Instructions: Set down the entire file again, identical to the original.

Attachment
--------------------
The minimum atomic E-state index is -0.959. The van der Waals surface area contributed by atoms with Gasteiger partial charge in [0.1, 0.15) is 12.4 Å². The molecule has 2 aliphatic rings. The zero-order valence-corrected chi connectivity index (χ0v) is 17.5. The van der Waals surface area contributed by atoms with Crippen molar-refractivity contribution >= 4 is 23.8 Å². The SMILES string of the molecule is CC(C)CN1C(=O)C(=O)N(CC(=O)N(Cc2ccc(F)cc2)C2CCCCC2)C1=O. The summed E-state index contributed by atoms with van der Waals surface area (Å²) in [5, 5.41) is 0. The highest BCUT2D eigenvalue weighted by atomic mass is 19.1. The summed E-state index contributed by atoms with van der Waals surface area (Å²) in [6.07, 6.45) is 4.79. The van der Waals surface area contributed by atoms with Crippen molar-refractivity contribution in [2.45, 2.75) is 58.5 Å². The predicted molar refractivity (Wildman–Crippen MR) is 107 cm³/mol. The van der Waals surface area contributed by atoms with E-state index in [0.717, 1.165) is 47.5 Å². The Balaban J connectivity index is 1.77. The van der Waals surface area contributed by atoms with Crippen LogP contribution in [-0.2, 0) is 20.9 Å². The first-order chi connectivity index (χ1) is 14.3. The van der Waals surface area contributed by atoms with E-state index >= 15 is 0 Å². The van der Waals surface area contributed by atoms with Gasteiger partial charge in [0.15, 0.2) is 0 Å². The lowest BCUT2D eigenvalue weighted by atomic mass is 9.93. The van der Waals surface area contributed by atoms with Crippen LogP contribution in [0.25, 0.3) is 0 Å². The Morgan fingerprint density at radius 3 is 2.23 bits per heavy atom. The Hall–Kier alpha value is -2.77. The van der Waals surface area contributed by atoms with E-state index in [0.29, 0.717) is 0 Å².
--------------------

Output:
The minimum atomic E-state index is -0.959. The van der Waals surface area contributed by atoms with Gasteiger partial charge in [0.1, 0.15) is 12.4 Å². The molecule has 2 aliphatic rings. The zero-order valence-corrected chi connectivity index (χ0v) is 17.5. The van der Waals surface area contributed by atoms with Crippen molar-refractivity contribution >= 4 is 23.8 Å². The SMILES string of the molecule is CC(C)CN1C(=O)C(=O)N(CC(=O)N(Cc2ccc(F)cc2)C2CCCCC2)C1=O. The summed E-state index contributed by atoms with van der Waals surface area (Å²) in [5, 5.41) is 0. The highest BCUT2D eigenvalue weighted by atomic mass is 19.1. The summed E-state index contributed by atoms with van der Waals surface area (Å²) in [6.07, 6.45) is 4.79. The van der Waals surface area contributed by atoms with Crippen molar-refractivity contribution in [2.45, 2.75) is 58.5 Å². The predicted molar refractivity (Wildman–Crippen MR) is 107 cm³/mol. The van der Waals surface area contributed by atoms with E-state index in [0.717, 1.165) is 47.5 Å². The Balaban J connectivity index is 1.77. The van der Waals surface area contributed by atoms with Crippen LogP contribution in [-0.2, 0) is 20.9 Å². The first-order chi connectivity index (χ1) is 14.3. The van der Waals surface area contributed by atoms with E-state index >= 15 is 0 Å². The van der Waals surface area contributed by atoms with Gasteiger partial charge in [0.15, 0.2) is 0 Å². The lowest BCUT2D eigenvalue weighted by atomic mass is 9.93. The van der Waals surface area contributed by atoms with Crippen LogP contribution in [0.25, 0.3) is 0 Å². The Morgan fingerprint density at radius 3 is 2.23 bits per heavy atom. The Hall–Kier alpha value is -2.77. The van der Waals surface area contributed by atoms with E-state index in [0.29, 0.717) is 0 Å².